The invention therefore provides a single-dose oral formulation of spinosad and lufenuron for the extended control of a flea infestation on an animal, such as a dog, that is suitable for administration once every 30 days (i.e., one month). The invention also provides methods of using the formulation of spinosad and lufenuron.
      The formulation may be orally administered to an animal once per month and maintain systemic efficacy for the entirety of the treatment period. The present invention may be orally administered as a tablet at a single dosage, including as a chewable tablet, and may advantageously be administered with or without food.


      In one aspect, the invention provides a formulation a lower concentration (in milligrams (mg) of spinosad per kilogram (kg) of body weight) of spinosad than is previously believed necessary for efficacy in controlling pests in and on animals.
      In embodiments, the invention provides a single-dose oral formulation for controlling pests in an animal, such as controlling flea infestation, the formulation including spinosad and an insect growth regulator, such as lufenuron. The insect growth regulator may include one or more of lufenuron, fluazuron, milbomycin oxime, avermectin, diflubenzuron, teflubenzuron, chlorfluazuron, hexaflumuron, triflumuron, flufenoxuron and/or flucycloxuron. In one embodiment, the invention provides a formulation that includes spinosad and lufenuron, wherein the formulation is suitable for administration as an oral formulation to a dog.
      In another aspect, the invention provides a lower concentration (in milligrams (mg) of spinosad per kilogram (kg) of body weight) of spinosad than is previously believed necessary for efficacy in controlling fleas without risk of emesis. In particular, the formulation of the invention provides 20 mg/kg of spinosad to 10 mg/kg of lufenuron for administration to a dog, versus the 30 mg/kg dose provided by the COMFORTIS® product.
      In one embodiment, the invention provides a single-dose oral formulation for controlling a flea infestation on an animal including spinosad, lufenuron, microcrystalline cellulose, croscarmellose sodium, magnesium stearate, and optionally an artificial flavor. The formulation is suitable for oral administration once every 30 days at a dose of at least about 20 mg of spinosad per kg of body weight of the animal, and about 10 mg of lufenuron per kg of body weight of the animal.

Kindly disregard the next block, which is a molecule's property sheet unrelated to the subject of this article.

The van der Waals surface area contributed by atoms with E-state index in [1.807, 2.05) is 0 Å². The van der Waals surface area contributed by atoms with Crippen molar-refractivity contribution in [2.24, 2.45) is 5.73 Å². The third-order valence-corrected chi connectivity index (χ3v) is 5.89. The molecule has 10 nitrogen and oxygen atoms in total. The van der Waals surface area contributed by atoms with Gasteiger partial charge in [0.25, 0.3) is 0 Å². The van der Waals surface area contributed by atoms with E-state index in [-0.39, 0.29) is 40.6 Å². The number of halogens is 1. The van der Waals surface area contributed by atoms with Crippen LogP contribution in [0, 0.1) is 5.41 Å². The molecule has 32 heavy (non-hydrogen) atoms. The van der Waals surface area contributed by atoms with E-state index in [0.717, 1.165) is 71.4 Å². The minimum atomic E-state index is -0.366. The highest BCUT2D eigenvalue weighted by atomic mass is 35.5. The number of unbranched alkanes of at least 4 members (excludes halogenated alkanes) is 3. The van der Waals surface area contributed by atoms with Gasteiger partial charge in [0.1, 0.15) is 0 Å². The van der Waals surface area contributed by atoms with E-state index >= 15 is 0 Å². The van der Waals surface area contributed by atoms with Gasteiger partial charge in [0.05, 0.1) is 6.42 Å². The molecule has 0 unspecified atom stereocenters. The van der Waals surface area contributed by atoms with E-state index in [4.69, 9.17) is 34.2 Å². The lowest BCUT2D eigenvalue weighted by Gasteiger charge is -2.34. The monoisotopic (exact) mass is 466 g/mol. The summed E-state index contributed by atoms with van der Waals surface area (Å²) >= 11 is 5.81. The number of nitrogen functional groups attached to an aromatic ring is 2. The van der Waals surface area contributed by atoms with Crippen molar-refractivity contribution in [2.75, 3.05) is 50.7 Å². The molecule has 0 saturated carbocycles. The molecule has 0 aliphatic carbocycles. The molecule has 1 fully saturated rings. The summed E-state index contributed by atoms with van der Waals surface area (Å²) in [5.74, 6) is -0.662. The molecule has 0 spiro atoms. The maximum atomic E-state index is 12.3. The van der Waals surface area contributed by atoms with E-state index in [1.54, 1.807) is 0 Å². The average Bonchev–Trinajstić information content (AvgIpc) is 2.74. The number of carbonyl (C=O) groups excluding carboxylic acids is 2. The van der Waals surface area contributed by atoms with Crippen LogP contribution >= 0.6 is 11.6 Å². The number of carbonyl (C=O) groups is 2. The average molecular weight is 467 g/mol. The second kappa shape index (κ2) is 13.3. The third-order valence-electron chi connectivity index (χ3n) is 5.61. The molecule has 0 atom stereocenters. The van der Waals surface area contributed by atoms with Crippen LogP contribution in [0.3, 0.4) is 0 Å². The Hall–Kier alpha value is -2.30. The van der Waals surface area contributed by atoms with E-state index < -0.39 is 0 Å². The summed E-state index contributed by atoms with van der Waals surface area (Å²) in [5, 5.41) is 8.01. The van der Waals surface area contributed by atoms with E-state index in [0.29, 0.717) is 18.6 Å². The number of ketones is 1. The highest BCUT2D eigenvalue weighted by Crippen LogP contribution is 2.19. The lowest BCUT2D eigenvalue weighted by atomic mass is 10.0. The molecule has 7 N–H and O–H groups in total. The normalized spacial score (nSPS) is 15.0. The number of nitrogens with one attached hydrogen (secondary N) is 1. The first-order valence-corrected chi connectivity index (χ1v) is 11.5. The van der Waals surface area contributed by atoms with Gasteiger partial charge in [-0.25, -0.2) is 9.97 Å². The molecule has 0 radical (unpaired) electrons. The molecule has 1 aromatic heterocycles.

Exemplary formulations of the invention are shown in Table I.

Ingredient % w/w
Lufenuron (500 mg/g) Granulation 30.67
Spinosad (600 mg/g) Granulation 37.78
Spray Dried Liver Powder 12.00
Microcrystalline Cellulose (Heweten 102) 14.80
Croscarmellose Sodium (Ac-Di-Sol SD-711) 3.00
Colloidal Silicone Dioxide (Aerosil 200 Pharma) 0.50
Magnesium Stearate (Hyqual) 1.25
Total 100.0
      The single active ingredients may be prepared as follows:

Lufenuron (500 mg/g) Granulation % w/w
Polyethylene Glycol 8000 50.0
Lufenuron micronized 50.0
Total 100.0

Spinosad 60% w/w Granulation % w/w
Spinosad 60.00
Lactose Monohydrate (Granulac 200) 23.25
Microcrystalline Cellulose (Heweten 101) 7.75
Povidone K-30 (Kollidon 30) 7.00
Croscarmellose Sodium (Ac-Di-Sol SD-711) 2.00
Purified Water 25.38*
Total 100.0*
*Water is evaporated during the process and is not considered part of the total.
      The actives can react to form physiologically acceptable derivatives or salts that are also useful in the methods and formulations of this invention. The salts can be prepared using standard procedures for salt preparation. The term “pharmaceutically acceptable salt” refers to an addition salt that exists in conjunction with the acidic or basic portion of spinosad and/or lufenuron. Such salts include the pharmaceutically acceptable salts listed in HANDBOOK OF PHARMACEUTICAL SALTS: PROPERTIES, SELECTION AND USE, P. H. Stahl and C. G. Wermuth (Eds.), Wiley-VCH, New York, 2002 which are known to the skilled artisan. Pharmaceutically acceptable salts of an acid addition nature are formed when spinosad and any of its intermediates containing a basic functionality are reacted with a pharmaceutically acceptable acid. Pharmaceutically acceptable acids commonly employed to form such acid addition salts include inorganic and organic acids. Pharmaceutically acceptable salts of a base addition nature are formed when spinosad and any of its intermediates containing an acidic functionality are reacted with a pharmaceutically acceptable base. Pharmaceutically acceptable bases commonly employed to form base addition salts include organic and inorganic bases.